Ohio sheriff unveils billboard campaign blasting school districts on safety

Ohio sheriff billboard condemns school district on safety
Butler County Sheriff Richard Jones speaks at a news conference at his office earlier this month. (FOX19 NOW/file)
Butler County Sheriff Richard Jones speaks at a news conference at his office earlier this month. (FOX19 NOW/file)

HAMILTON, OH (FOX19) - A southwestern Ohio sheriff unveiled a billboard campaign this week calling out school districts he says are not moving fast enough to make safety upgrades to protect students and staff from mass shootings.

His first target: Hamilton City Schools in a billboard that went up Monday morning at the intersection of Martin Luther King Jr. Boulevard and Maple Avenue.

The sheriff said he went after Hamilton first because he considers their district one of the worst.

"Because I believe it may be one of the least secure and least transparent of all the school boards," he said in an interview. "And, I don't believe they've done enough or are doing enough, and I don't believe they're transparent at all, with what they spend their money for. And they should spend money now, to make it more secure."

Hamilton school officials released a prepared statement when we contacted them for comment.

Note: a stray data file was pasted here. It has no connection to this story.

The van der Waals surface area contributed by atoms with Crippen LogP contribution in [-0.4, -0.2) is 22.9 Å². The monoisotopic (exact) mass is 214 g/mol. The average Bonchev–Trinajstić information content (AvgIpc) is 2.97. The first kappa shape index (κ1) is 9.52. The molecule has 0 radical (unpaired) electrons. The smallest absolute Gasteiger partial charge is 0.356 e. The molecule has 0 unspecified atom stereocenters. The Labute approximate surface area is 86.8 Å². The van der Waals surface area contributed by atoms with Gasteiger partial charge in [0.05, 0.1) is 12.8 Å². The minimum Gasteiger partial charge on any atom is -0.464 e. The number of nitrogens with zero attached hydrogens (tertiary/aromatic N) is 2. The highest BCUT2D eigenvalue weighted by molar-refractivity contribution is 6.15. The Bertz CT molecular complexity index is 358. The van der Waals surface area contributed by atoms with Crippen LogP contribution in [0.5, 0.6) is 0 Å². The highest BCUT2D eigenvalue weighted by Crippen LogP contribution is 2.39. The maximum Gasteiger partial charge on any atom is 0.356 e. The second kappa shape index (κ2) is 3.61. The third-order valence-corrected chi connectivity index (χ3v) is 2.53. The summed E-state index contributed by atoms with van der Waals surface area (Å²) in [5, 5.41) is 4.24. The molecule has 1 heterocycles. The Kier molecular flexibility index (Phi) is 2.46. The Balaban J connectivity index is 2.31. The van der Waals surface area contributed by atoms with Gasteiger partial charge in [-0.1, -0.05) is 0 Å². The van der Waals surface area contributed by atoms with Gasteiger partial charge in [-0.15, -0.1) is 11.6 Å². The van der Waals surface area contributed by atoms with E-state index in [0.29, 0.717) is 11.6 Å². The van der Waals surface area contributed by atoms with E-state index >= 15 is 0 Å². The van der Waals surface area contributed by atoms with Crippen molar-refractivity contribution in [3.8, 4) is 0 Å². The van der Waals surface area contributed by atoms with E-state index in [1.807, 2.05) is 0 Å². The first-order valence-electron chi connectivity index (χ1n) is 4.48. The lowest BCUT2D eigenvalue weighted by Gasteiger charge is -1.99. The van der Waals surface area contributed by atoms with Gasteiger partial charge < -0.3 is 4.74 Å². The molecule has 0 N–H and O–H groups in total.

"We share Sheriff Jones' concerns for safe and secure school environments," said Superintendent Larry Knapp, according to the statement.

"In our ongoing effort to be transparent, last week we reached out to Sheriff Jones and he has agreed to meet with us. We plan on sharing our current safety procedures and protocols and also additional measures we would like to implement in the future."

The sheriff said more billboards are coming to draw attention to other districts who are not doing enough to increase security in light of mass shootings at schools in Parkland, Florida, and Santa Fe, Texas.

The Republican sheriff has been speaking out about school safety for years.

Those efforts were stepped up after he and his deputies responded to a February 2016 school shooting in Madison Township that left four wounded and again after the deadly mass shooting killed 17 students and staff members and wounded more than a dozen others in Parkland, Florida shooting on Valentine's Day.

Jones was one of the first elected officials nationally to call for arming teachers in schools and made national news earlier this year when he offered free firearm instruction for them and other school staff.

He had to cap it off at 300 when 250 signed up in less than 24 hours. To date, 150 school personnel have been trained, he said.

VIDEO: 'We've got to do something' Sheriff greets teachers at gun training

The sheriff also held a press conference in March with a Hamilton High School student who joined him in asking for increased school security.

In addition to arming school staff, Jones has called for installing meal detectors, law enforcement in all schools and changing the use of fire alarms.

He also sent letters urging school safety reform to President Donald Trump, Gov. John Kasich and the Butler County Fire Chiefs Association.

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